July 9, 2020

Published: May 1, 2006


Digital Natives

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Alan Warhaftig is right, in his article [“Rounded Edges,” January/February] that students now, more than ever, “must know about nature, geography, culture, and the past.” He is wrong to think that the use of technology in any way inhibits the acquisition of that knowledge. He is concerned that students won’t learn to write “expansively” because they become used to “bulleted text.”

While I understand those concerns, they are ill-founded if the teacher uses technology as the effective tool it can be. When my students learn to write argumentative essays, we read the professional writing of many columnists, through Internet access and in living color through my data projector. They learn to analyze an essay at the same time they are being immersed in political discourse from both sides of the ideological aisle. When they write an essay, they do it in Microsoft Word, and are able to give more thought to logic, organization, and persuasion because spell check catches most of those bothersome errors. When they turn that essay in, they submit it digitally into a folder from which I can read their essays and attach comments for revision.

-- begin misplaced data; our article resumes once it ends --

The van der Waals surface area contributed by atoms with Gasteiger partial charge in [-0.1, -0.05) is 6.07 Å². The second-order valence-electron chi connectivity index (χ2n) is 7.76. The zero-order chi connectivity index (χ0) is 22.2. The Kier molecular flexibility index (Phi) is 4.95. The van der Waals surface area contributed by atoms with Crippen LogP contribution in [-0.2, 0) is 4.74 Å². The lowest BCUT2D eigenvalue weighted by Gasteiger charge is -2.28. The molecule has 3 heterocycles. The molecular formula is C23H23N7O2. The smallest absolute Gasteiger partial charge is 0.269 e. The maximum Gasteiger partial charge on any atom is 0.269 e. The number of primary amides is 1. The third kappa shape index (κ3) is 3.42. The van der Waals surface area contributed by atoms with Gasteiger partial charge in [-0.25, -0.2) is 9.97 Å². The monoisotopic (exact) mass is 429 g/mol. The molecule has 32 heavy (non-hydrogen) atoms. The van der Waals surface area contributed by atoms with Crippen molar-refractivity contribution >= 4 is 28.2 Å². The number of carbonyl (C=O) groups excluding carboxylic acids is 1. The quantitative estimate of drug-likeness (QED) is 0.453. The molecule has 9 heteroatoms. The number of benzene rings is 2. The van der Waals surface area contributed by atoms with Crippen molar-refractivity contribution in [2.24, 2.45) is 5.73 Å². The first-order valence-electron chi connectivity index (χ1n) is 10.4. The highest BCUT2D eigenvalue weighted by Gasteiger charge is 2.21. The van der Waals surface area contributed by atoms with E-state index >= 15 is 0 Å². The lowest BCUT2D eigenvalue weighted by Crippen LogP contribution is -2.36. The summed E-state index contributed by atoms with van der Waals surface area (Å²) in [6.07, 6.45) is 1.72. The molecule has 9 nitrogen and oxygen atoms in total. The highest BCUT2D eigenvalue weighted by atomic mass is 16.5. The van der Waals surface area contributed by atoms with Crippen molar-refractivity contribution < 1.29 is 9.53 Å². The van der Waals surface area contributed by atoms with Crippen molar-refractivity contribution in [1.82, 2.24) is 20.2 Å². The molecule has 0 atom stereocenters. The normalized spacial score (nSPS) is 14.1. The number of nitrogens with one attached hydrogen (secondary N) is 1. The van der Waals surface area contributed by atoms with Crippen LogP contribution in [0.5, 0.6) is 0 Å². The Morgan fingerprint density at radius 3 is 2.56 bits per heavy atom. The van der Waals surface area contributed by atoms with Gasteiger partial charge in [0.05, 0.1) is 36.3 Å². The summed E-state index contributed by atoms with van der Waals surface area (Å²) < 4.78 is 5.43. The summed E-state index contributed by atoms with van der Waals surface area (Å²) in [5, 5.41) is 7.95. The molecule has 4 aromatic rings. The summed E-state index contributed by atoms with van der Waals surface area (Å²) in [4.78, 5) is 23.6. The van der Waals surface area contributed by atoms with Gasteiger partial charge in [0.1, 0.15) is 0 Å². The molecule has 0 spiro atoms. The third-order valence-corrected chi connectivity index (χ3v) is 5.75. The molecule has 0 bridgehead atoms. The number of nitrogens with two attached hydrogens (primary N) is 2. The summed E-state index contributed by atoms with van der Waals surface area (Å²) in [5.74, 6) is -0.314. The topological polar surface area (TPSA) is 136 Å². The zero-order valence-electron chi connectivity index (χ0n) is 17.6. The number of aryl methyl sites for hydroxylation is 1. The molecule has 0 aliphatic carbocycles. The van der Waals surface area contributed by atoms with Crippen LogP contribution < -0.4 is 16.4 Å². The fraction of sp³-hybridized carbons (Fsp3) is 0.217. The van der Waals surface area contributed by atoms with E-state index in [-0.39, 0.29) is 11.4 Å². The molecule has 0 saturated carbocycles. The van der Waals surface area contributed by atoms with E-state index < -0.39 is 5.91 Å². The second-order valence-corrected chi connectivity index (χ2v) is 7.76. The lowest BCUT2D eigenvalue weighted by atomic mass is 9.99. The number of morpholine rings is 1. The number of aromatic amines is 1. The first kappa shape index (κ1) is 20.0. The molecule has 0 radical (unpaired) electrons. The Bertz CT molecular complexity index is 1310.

These “digital natives” demonstrate that students are capable of learning and applying Toulman logic using tomorrow’s tools to display their understanding.

The same is true in all fields of study. A PowerPoint presentation with a digital video clip of a beating heart is much more effective than a picture in a textbook. An interactive map where students can trace Alexander’s conquests embeds Macedonian culture more deeply than a published paragraph.

Ralph Waldo Emerson had a great deal to say about living in his world, but the world is no longer his. It belongs to our students, and they’ll need all the technological skills we can give them to survive and prosper in it.

David Phillips
Paris, Texas

Vol. 17, Issue 06, Pages 58-59

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